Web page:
10 New Reasons to Love Switzerland Now

Peter Hebeisen

From Zurich to Geneva to Bern—and places in between—Departures goes in search of the new Swiss cool.

Let’s face it, Switzerland isn’t exactly famous for its vibrant, ferociously modern energy. It’s picturesque, of course, but it’s all just so, well, neutral. Today, however, those who know where to look will find that the country can provide as many exciting, of-the-moment pleasures as anywhere else in Europe. And with the Swiss franc offering a better exchange rate than the euro, it does so for less money, too.

1 Avant Architecture

The country clearly has an appetite for contemporary design. Basel native Peter Zumthor won this year’s Pritzker prize—the Pulitzer of architecture—and almost every big-name architect working today has a seminal building here. Among the newest is Daniel Libeskind’s Westside Shopping Center, which opened just outside Bern last October. Yes, it’s a shopping mall and—aside from the Bernaqua Adventure Pool & Spa—not a particularly exciting one at that. But the building itself, with the razor-sharp angles of its locust-wood exterior, has quickly become an iconic city landmark and a pilgrimage site for architecture buffs. At 100 Riedbachstrasse, Bern; westside.ch.

2 High-Altitude Cuisine

Restaurants in the top Swiss ski resorts have been redefining Alpine dining, marrying contemporary design and gastronomy with updates on local cuisine and architecture. It began in 2004 in Gstaad, where Alain Ducasse created the modern French menu at Chlösterli (dinner, $100; 3783 Grund Bei; chlosterli.com). The cuisine has since been taken over by Michelin-starred chef Martin Dalsass, who added Mediterranean influences to the restaurant, which is housed in a 300-year-old chalet redone by French designer Patrick Jouin. More recently architect Norman Foster did the sleek Post Haus (dinner, $120; 3 Via dal Vout) in St. Moritz, which riffs in a very modern way on classic seafood dishes. And at Heimberg (dinner, $115; 84 Bahnhofstrasse; heimberg-zermatt.ch) in Zermatt, local artist Heinz Julen transformed a rustic all-wood space, doing it up with contemporary touches like a chandelier made of forks and wineglasses. Here, chef Klaus Schlachter reinvents old recipes inspired by the Alpine terroir to create combinations like marinated summer deer carpaccio with truffled ricotta and beetroot gazpacho.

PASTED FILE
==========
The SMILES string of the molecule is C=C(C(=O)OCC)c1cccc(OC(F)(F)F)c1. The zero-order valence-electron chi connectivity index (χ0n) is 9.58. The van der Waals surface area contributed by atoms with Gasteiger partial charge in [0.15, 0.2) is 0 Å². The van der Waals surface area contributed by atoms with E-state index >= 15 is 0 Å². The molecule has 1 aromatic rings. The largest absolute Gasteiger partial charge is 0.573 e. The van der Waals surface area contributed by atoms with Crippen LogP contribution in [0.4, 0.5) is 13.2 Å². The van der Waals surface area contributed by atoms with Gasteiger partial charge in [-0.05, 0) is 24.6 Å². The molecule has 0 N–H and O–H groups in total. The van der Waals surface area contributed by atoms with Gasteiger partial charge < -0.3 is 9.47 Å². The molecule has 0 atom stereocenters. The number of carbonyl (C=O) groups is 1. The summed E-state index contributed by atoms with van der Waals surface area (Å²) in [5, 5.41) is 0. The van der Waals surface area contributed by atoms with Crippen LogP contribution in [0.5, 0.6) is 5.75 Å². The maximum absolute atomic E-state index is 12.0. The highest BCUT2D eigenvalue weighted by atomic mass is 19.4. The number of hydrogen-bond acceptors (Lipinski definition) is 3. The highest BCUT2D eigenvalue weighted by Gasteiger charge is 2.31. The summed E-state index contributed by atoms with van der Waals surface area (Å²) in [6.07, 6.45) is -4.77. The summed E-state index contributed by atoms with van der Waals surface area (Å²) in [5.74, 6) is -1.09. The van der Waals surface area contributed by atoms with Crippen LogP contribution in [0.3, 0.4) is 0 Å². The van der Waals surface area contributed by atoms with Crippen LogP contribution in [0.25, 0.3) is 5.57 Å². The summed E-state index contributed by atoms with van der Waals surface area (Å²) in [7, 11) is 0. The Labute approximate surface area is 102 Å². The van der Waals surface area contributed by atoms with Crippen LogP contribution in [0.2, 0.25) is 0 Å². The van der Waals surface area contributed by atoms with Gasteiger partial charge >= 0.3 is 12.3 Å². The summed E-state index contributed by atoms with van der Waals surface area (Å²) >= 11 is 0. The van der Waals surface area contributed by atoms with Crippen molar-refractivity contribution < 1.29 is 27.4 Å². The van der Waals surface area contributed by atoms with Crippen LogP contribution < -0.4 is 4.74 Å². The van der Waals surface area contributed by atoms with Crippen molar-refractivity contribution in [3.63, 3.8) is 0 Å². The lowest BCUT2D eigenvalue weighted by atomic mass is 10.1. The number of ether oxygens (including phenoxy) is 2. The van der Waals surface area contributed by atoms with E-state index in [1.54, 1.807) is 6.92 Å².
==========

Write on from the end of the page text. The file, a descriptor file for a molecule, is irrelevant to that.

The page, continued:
3 Insider Access